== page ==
It was a day in August 2011.
I remember it like it was yesterday. I was heavily pregnant with my third and last child. I was just coming into the pregnancy spring cleaning phase and came across my old diaries.
I have never kept regular diaries, more in fits and spurts when I feel unhappy—but there they were, all with just a few pages full. And as I sat reading them, rocking back and forth in my especially acquired pregnancy rocking chair, I noticed the pattern.
They were all addressed to my husband. I was actually writing to him. And they were all full of tears and frustration and unhappiness. My older two children were five and seven at the time, and there were entries back from when they were babies and then a year on and another. And all the same. All unhappy. And I sat there wondering, “Is my marriage really that bad? Does it really make me so miserable? And if it is, do I want to leave?”
As I reflected that morning, I realised that although my marriage wasn’t perfect like most, I didn’t want to leave. We were both excited about the new life on the way, a little boy, and I wanted to share that with him. But I also knew that with this decision, came a responsibility. That something had to change. I knew that time was flying, and before I knew it, my children would be grown up and I would have missed the joy that these years could bring me.
And in that moment, I realised something that I hadn’t quite put together in that way before. That I was laying the responsibility for my happiness at his door. That my happiness was dependant on his actions. And that was ridiculous!
Why hadn’t I realised what I was doing before? Because there is only one person in the world who can make me happy—that is me. I knew this, I told other people this, so how had I missed it with myself?
I have let myself off the hook since. As women, we are culturally brainwashed to find our happiness in the happiness of others. A “selfish” mother is harshly judged. And after sacrificing most of our ambition and dreams, we look to our partner to lift us and bring some relief and happiness. Men do this too in relationships—put the onus of their happiness on their partner—but usually for somewhat different reasons. But it doesn’t work. No other person on the planet can “make” us feel anything. That is down to us.
The realisation that day set me free. I genuinely let go of many expectations, with no malice or sense of sacrifice. I didn’t get upset if he was late back from work again; in fact, I stopped asking him when he would be home, as I knew he hated me asking. I stopped going on about planning that family outing, or going to parent meetings on my own. I went and I enjoyed them. I knew I was exactly where I wanted to be and wouldn’t change it for the world. And I hoped that he was where he wanted to be, but if he wasn’t, I also realised that this wasn’t my responsibility.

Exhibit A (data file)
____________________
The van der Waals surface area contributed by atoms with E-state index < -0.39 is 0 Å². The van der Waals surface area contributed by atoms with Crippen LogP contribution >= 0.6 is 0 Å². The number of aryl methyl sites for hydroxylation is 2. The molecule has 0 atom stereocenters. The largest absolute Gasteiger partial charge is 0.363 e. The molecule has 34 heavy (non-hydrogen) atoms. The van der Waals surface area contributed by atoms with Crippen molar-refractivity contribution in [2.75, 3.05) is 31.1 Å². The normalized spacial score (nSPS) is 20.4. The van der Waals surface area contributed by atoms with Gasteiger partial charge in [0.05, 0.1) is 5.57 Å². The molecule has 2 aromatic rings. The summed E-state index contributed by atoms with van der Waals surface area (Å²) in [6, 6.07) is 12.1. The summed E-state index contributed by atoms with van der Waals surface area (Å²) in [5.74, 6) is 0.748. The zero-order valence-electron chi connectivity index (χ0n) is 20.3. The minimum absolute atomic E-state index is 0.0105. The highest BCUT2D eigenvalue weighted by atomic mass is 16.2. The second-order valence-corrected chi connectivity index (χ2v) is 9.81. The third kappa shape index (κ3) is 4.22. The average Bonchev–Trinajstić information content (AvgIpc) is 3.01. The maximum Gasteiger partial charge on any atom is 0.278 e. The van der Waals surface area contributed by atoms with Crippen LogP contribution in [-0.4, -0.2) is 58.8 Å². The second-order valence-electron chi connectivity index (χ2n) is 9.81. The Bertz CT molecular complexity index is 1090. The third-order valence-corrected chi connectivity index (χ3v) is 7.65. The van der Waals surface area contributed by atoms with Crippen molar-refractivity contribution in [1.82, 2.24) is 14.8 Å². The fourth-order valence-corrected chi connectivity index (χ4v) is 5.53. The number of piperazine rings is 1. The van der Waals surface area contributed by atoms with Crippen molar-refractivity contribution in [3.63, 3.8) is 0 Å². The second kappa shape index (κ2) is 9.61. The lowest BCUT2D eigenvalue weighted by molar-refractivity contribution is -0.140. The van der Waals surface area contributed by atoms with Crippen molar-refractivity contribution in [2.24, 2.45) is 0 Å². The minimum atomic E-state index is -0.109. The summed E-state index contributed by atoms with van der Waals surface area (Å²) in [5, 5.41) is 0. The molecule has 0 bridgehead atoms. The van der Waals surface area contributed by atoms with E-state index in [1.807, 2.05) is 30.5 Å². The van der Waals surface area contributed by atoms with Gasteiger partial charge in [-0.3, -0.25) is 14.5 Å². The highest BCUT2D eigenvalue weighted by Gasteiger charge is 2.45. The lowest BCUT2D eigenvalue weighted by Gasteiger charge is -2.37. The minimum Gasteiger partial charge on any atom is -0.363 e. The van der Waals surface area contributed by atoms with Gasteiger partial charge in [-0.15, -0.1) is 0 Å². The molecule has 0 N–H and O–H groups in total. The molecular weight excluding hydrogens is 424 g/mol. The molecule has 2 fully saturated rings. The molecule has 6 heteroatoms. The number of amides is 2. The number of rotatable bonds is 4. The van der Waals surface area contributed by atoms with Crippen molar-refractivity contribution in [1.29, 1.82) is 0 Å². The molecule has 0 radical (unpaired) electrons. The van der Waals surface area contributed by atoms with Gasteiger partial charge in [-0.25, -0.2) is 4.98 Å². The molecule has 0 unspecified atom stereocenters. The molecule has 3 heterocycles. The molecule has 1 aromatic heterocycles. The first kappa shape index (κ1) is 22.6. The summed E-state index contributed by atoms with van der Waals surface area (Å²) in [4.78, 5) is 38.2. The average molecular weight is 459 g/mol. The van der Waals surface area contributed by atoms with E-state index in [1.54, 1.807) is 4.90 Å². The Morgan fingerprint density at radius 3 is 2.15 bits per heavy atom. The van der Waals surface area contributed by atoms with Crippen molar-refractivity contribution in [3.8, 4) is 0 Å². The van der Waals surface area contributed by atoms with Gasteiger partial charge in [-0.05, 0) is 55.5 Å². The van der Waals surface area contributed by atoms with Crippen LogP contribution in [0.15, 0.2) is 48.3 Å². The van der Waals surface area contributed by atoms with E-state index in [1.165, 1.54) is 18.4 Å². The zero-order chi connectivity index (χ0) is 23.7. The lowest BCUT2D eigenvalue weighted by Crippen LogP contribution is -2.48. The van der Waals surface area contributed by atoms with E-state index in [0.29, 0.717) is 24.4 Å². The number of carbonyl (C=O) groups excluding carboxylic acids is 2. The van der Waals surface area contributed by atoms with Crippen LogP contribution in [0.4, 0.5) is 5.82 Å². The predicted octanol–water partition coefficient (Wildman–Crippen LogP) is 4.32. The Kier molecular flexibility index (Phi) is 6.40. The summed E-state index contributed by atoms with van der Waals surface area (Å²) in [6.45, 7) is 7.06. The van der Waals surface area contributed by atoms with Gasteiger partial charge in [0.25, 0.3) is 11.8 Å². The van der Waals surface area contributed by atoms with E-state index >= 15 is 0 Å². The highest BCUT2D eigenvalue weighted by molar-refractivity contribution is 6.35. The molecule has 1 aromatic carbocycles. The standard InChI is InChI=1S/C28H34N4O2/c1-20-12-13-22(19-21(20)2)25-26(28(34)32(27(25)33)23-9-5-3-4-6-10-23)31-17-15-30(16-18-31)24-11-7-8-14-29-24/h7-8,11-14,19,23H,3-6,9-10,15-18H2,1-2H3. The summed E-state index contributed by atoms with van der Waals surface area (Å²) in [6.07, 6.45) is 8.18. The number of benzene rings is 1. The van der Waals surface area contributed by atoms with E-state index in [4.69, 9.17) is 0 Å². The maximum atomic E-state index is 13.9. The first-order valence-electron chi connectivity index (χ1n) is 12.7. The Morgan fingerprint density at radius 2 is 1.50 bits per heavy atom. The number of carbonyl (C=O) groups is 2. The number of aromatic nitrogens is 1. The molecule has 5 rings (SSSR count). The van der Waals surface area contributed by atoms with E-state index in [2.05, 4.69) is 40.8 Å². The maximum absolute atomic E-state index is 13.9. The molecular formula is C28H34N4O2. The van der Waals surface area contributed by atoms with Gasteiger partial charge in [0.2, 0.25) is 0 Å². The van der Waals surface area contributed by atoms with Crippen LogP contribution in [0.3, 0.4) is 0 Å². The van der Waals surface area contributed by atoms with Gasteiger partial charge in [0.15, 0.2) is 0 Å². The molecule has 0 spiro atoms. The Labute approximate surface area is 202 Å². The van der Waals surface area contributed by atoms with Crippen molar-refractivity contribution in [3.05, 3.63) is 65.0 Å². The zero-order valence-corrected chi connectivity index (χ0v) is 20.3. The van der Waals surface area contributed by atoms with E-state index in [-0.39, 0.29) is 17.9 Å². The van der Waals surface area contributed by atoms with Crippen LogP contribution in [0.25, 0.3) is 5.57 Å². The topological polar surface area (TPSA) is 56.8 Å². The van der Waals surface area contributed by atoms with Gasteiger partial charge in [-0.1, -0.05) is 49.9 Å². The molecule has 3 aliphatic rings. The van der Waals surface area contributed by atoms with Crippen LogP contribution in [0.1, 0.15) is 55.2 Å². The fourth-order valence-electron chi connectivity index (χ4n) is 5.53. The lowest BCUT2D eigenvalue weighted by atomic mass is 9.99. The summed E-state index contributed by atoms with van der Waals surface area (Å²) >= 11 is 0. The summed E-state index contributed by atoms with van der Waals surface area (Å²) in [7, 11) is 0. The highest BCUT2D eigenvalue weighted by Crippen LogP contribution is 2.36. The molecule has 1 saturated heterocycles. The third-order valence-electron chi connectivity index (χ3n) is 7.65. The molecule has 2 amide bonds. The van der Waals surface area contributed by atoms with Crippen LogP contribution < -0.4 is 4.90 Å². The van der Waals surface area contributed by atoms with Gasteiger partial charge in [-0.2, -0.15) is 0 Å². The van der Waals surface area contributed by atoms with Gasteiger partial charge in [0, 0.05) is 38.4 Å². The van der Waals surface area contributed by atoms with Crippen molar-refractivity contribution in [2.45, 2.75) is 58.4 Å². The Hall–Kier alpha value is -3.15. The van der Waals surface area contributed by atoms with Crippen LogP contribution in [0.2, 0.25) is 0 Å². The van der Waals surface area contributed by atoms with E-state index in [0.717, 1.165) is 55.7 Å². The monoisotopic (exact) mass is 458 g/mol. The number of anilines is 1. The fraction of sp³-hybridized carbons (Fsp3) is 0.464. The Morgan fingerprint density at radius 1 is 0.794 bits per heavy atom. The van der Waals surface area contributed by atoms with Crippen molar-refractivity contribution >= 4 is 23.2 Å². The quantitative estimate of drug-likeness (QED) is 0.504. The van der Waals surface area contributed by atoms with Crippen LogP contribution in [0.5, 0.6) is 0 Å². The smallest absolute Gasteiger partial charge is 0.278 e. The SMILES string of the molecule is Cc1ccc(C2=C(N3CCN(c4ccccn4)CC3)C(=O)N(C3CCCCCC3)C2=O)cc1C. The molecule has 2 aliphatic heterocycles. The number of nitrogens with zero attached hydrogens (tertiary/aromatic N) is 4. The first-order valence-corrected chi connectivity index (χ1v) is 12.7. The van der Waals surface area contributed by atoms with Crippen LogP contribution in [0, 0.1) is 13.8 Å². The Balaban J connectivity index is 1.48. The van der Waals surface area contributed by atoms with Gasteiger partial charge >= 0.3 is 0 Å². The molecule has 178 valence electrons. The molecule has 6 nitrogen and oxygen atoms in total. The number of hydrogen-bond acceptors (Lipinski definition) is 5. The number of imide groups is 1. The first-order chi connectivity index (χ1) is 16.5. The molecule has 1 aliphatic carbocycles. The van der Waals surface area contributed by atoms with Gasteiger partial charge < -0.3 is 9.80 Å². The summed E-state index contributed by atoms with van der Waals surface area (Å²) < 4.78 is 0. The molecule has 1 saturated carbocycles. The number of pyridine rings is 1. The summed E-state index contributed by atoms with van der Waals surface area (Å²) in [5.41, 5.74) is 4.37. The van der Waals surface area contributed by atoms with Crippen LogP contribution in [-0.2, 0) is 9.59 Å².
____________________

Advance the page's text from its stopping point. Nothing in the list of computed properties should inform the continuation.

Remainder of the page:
I made a list of the things I enjoyed doing that he never wanted to do—things I had missed out on for so many years. I love the cinema and walks by the river and started doing them with the kids or on my own and learnt to enjoy my own company. If I wanted to go up to my friend’s house for the evening, I didn’t wait to see when he would go with me; I just went.
And I stopped waiting for him to plan holidays with me. I planned two with a friend and the kids to theme parks, and we had a wonderful time. I genuinely set myself free and began to really find joy in the little things and felt much happier overall—therefore happier in my marriage.
So, if a relationship starts to feel difficult, before you run for the hills, stop and consider the following:
Are you placing the onus for your happiness at your partner’s door? And do they continuously fail?
If your answer is yes, you are setting them up for a fall, as they may be doing to you. I say to all my clients who come to talk about their relationships, “What are you doing about your happiness? I hear the things your partner is doing or not doing that are making you unhappy. But how are you actively contributing to your own happiness? And if you are not, would it not make sense to at least try that—before you decide it is your partner making you miserable and you must split?”
To quote Kahlil Gibran,
“…let there be spaces in your togetherness,
…love one another but make not a bond of love.
Give your hearts, but not into each other’s keeping.
For only the hand of Life can contain your hearts.
And stand together yet not too near together.
For the pillars of the temple stand apart.
And the oak tree and the cypress grow not in each other’s shadow.”
When we come together with a partner, we want them to be all things. We want to merge with them. And for a while, during the honeymoon phase, perhaps this is achievable. But as life goes on, we are different people, and what feels like growing apart, or like our partner has changed, is just us re-establishing ourselves as individuals after an intense period of merging with the other.
Some relationships will end. Even after you have been through a process of finding your happiness as an individual, you may realise that this person is bringing too much negativity to your life, or is simply not who you want to be with. And that is okay. But before you get to that, make sure “you” are doing everything to take responsibility for your own happiness. And when you feel happier, every aspect of your life with feel better.
So, go to the theatre, go for that movie, reconnect with old friends, enjoy a day out with the kids, eat at your favourite restaurants, and do all those things you have been waiting for them to do with you. And you will gradually feel the resentment fade away.
I did it, and so many of my clients, so I know you can!